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Copyright 2006, Society of Petroleum Engineers

This paper was prepared for presentation at the 2006 SPE Eastern Regional Meeting held in
Canton, Ohio, U.S.A., 1113 October 2006.

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Abstract
Accurate forecasting of condensate well
deliverability usually requires good knowledge of
the gas condensate vapor liquid properties.
Condensate well deliverability is particularly
important as it impacts downstream issues such as
the number of wells required, surface gas handling
facilities, drilling schedules and income from gas
sales contracts.
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($>6/($5 ,)( 6-$ /# /#.$0(&.$5 -.65/$-?

Introduction
Gas condensates are becoming exceptionally
important throughout the world. Two common areas
are of specific interest characterization and
retrograde condensation influences on the properties
of gas condensate mixtures.
Retrograde condensation in gas condensate
reservoirs and gas liberation in volatile oil
reservoirs are examples of two phase flow problems
currently attracting interest. In simulating such
flows, knowledge of the mutual influences between
the flow of the reservoir fluid and the
thermodynamics of the equilibrium is essential. The
term retrograde condensation is used to describe
the anomalous behavior of a mixture that forms a
liquid by isothermal decrease in pressure or by an
isobaric increase in temperature.

SPE-104307



KPIM of Gas/Condensate Productivity: Prediction of Condensate/Gas Ratio (CGR)
Using Reservoir Volumetric Balance
A. F. Olaberinjo, UNILAG, Nigeria, M.O. Oyewola, University of New South Wales, Australia, O. A. Adeyanju and O. A. Alli,

UNILAG,
Nigeria, A. D. Obiyemi,OSPOTECH, Nigeria

and S. O. Ajala,Globacom,Nigeria.

2 SPE 104307

In many gas condensate reservoirs well
productivity has a major impact on development
and operational decisions such as the number of
wells, whether to fracture wells, the size of surface
facilities and the level of gas sales contracts. From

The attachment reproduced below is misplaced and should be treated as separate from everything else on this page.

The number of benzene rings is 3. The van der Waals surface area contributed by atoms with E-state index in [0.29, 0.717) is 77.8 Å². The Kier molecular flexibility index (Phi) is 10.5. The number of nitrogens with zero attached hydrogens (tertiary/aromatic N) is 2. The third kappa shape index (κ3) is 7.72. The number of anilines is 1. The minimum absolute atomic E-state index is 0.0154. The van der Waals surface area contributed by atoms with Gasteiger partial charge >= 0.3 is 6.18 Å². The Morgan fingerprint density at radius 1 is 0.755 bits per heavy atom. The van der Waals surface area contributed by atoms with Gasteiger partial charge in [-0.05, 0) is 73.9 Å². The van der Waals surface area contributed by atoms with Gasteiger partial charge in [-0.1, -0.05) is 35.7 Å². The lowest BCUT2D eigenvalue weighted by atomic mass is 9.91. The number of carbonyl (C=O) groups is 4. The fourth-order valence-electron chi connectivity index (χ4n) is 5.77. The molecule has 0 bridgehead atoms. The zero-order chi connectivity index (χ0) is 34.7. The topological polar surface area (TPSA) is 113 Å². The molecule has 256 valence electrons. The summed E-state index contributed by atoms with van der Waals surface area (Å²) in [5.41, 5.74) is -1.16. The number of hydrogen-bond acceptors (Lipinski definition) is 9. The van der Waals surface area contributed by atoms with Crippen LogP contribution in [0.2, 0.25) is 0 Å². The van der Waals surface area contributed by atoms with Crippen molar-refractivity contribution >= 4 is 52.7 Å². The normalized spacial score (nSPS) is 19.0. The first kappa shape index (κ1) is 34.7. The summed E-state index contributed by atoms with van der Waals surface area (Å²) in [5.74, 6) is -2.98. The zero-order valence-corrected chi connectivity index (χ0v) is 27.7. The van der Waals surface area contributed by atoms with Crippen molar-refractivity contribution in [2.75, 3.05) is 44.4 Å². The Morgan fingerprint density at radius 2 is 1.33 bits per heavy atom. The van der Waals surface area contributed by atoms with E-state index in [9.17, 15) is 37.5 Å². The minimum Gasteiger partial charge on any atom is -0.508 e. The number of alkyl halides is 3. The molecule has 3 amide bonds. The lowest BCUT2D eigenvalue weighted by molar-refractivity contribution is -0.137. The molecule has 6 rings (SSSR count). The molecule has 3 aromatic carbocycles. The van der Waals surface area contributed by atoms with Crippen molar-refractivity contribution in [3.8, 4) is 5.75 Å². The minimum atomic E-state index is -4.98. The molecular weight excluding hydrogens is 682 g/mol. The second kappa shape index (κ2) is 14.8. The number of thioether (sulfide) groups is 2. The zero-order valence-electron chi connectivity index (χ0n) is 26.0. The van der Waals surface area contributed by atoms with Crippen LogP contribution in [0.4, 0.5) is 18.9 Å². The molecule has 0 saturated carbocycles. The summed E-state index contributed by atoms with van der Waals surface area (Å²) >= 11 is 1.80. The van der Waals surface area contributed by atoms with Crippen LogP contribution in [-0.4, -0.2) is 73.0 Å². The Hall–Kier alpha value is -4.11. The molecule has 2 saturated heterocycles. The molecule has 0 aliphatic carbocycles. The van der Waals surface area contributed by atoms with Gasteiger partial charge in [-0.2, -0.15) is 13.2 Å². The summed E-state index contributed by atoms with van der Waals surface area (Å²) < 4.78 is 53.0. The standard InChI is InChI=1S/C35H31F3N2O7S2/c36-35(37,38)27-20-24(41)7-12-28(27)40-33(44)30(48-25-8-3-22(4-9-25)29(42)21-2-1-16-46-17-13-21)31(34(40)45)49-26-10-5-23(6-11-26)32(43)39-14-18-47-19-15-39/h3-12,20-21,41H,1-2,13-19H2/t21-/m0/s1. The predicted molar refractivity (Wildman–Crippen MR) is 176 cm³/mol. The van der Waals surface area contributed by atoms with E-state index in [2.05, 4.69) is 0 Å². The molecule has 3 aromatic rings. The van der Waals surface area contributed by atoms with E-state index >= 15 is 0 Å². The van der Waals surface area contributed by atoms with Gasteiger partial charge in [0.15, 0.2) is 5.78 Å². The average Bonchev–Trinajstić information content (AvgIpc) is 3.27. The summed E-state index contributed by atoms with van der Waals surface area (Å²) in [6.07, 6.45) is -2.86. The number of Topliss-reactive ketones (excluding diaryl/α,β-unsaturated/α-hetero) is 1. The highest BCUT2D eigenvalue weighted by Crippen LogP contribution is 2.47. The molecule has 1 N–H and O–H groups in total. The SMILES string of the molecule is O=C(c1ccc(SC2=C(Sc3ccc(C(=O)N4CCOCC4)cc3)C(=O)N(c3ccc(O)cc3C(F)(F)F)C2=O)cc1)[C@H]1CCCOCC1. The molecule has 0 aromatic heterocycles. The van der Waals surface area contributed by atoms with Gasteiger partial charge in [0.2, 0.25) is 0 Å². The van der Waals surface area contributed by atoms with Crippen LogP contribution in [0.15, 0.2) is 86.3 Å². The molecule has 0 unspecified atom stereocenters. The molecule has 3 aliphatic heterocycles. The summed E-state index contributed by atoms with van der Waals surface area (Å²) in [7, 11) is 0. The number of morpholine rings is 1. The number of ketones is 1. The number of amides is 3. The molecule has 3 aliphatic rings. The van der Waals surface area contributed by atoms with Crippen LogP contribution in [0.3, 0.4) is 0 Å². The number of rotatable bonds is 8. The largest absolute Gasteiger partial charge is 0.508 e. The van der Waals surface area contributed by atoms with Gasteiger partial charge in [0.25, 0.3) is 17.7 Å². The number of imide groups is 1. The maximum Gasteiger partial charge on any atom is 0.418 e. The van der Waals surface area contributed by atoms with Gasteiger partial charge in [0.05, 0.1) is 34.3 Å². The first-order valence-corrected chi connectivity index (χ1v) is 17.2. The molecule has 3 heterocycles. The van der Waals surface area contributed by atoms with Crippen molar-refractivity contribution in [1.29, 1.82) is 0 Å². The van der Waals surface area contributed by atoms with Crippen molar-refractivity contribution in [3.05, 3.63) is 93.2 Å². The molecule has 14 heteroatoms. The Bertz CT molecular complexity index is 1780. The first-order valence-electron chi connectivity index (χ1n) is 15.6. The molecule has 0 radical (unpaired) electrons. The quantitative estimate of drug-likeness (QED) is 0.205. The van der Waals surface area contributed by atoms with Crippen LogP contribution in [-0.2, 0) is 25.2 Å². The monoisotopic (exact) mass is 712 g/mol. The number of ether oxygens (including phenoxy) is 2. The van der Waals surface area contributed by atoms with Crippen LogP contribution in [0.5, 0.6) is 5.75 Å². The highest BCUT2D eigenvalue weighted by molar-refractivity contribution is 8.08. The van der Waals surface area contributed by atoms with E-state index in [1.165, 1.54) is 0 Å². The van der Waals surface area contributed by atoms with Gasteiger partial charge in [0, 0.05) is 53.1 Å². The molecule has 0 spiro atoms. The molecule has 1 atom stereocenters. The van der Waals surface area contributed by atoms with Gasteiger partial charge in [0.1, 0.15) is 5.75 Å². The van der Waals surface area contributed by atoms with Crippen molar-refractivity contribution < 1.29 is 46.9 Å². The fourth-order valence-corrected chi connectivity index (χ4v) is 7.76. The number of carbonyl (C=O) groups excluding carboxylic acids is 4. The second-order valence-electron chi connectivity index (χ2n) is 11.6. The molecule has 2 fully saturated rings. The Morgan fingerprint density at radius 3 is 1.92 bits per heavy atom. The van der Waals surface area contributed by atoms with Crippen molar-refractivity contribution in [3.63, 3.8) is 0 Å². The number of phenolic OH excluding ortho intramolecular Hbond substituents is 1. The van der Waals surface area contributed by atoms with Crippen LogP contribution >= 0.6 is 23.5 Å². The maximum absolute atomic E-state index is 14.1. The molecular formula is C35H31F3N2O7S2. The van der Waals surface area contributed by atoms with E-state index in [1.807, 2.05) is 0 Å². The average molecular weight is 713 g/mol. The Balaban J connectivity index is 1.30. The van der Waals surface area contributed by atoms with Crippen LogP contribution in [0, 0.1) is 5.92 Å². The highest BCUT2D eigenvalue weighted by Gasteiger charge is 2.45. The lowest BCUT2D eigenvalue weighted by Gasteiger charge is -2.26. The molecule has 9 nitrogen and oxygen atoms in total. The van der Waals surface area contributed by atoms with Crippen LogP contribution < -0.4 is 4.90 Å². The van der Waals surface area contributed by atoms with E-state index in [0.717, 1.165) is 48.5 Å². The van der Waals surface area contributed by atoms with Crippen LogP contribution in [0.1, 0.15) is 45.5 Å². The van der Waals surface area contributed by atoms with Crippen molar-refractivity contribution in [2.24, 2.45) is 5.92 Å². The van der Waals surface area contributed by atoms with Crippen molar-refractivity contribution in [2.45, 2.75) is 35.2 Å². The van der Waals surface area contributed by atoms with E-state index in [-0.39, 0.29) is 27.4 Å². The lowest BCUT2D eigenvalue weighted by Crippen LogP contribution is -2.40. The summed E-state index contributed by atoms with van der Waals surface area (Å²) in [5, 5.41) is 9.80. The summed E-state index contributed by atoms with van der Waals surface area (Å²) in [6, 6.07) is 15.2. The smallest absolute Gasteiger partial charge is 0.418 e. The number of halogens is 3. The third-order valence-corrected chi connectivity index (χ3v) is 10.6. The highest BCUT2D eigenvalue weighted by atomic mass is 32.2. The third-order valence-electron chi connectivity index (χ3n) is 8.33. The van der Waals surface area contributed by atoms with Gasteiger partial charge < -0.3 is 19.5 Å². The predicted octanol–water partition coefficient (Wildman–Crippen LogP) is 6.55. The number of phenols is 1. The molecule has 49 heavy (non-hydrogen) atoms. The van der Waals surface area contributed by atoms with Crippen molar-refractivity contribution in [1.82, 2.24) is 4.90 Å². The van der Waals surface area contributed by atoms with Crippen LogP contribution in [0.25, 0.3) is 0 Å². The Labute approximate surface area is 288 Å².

economic point of view, reservoir development and
management decisions must be taken in the
presence of a number of uncertainties. Condensate
blockage and its impact on well productivity is just
one of the uncertainties.
The uncertainty in gas-condensate well
productivity can be reduced by considering a
number of factors such as: mass transfer effect,
interfacial tension, viscosity ratio, number of moles
of liquid and vapor at equilibrium, condensate gas
ratio (CGR), compositional changes and the healing
of fractures with its concomitant effect on absolute
permeability.
Understanding multiphase flow in condensate
reservoirs is paramount in characterizing condensate
dropout and subsequent blockage effect. Fevang et
al
1
presented an accurate yet simple model of a gas
condensate well undergoing depletion which
consists of three flow regions - Region 1: An inner
near - wellbore region where both gas and liquid
flow simultaneously, Region 2: A region of
condensate buildup where only gas is flowing.
Region 3: A region containing single phase
(original) reservoir gas. This region is the farthest
away from the well.
Fevang et al.
1
in their studies showed that, when
reservoir pressure around a well drops below the
dew point pressure, retrograde condensation occurs
and three regions are created with different liquid
saturations as shown in Figure B1.
Other areas of gas condensate concern were
dealt with by other authors, Bennion et al.
2, 3
worked
on optimizing production from a gas condensate
reservoir. Their work seeks to describe some of the
phenomena that are at work in rich gas condensate
reservoirs. In this context, specific parameters such
as interfacial tension, mobility effects, pore size
distribution and compositional changes are
important in the optimization of gas condensate
wells.
Cable et el.
4,5
considered issues affecting gas
condensate production and how special core
analysis data for near-well relative permeability
may be used to model productivity in a full field
model for evaluating gas condensate reservoir
development. They argue that though some aspects
of gas condensate reservoir can be studied using
standard techniques from dry gas reservoir
engineering, it is also important to consider issues